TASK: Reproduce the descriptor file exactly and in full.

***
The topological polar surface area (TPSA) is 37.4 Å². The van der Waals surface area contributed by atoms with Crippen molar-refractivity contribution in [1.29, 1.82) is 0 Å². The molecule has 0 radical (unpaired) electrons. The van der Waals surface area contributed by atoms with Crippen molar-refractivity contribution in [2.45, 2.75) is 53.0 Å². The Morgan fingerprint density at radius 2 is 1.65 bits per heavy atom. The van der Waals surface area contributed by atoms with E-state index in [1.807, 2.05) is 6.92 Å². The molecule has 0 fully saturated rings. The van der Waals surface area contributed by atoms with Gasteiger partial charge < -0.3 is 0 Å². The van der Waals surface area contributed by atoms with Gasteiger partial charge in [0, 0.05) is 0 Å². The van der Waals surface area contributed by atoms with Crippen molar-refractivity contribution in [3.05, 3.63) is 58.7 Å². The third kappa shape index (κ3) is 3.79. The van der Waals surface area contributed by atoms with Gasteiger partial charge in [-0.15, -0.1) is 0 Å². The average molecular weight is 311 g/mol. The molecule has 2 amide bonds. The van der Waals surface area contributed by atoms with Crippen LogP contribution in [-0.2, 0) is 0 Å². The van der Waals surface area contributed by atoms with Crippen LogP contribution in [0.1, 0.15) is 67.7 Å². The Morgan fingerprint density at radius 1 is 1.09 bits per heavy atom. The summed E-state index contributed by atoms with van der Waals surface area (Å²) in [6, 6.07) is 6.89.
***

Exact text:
The topological polar surface area (TPSA) is 37.4 Å². The van der Waals surface area contributed by atoms with Crippen molar-refractivity contribution in [1.29, 1.82) is 0 Å². The molecule has 0 radical (unpaired) electrons. The van der Waals surface area contributed by atoms with Crippen molar-refractivity contribution in [2.45, 2.75) is 53.0 Å². The Morgan fingerprint density at radius 2 is 1.65 bits per heavy atom. The van der Waals surface area contributed by atoms with E-state index in [1.807, 2.05) is 6.92 Å². The molecule has 0 fully saturated rings. The van der Waals surface area contributed by atoms with Gasteiger partial charge < -0.3 is 0 Å². The van der Waals surface area contributed by atoms with Gasteiger partial charge in [0, 0.05) is 0 Å². The van der Waals surface area contributed by atoms with Crippen molar-refractivity contribution in [3.05, 3.63) is 58.7 Å². The third kappa shape index (κ3) is 3.79. The van der Waals surface area contributed by atoms with Gasteiger partial charge in [-0.15, -0.1) is 0 Å². The average molecular weight is 311 g/mol. The molecule has 2 amide bonds. The van der Waals surface area contributed by atoms with Crippen LogP contribution in [-0.2, 0) is 0 Å². The van der Waals surface area contributed by atoms with Crippen LogP contribution in [0.1, 0.15) is 67.7 Å². The Morgan fingerprint density at radius 1 is 1.09 bits per heavy atom. The summed E-state index contributed by atoms with van der Waals surface area (Å²) in [6, 6.07) is 6.89.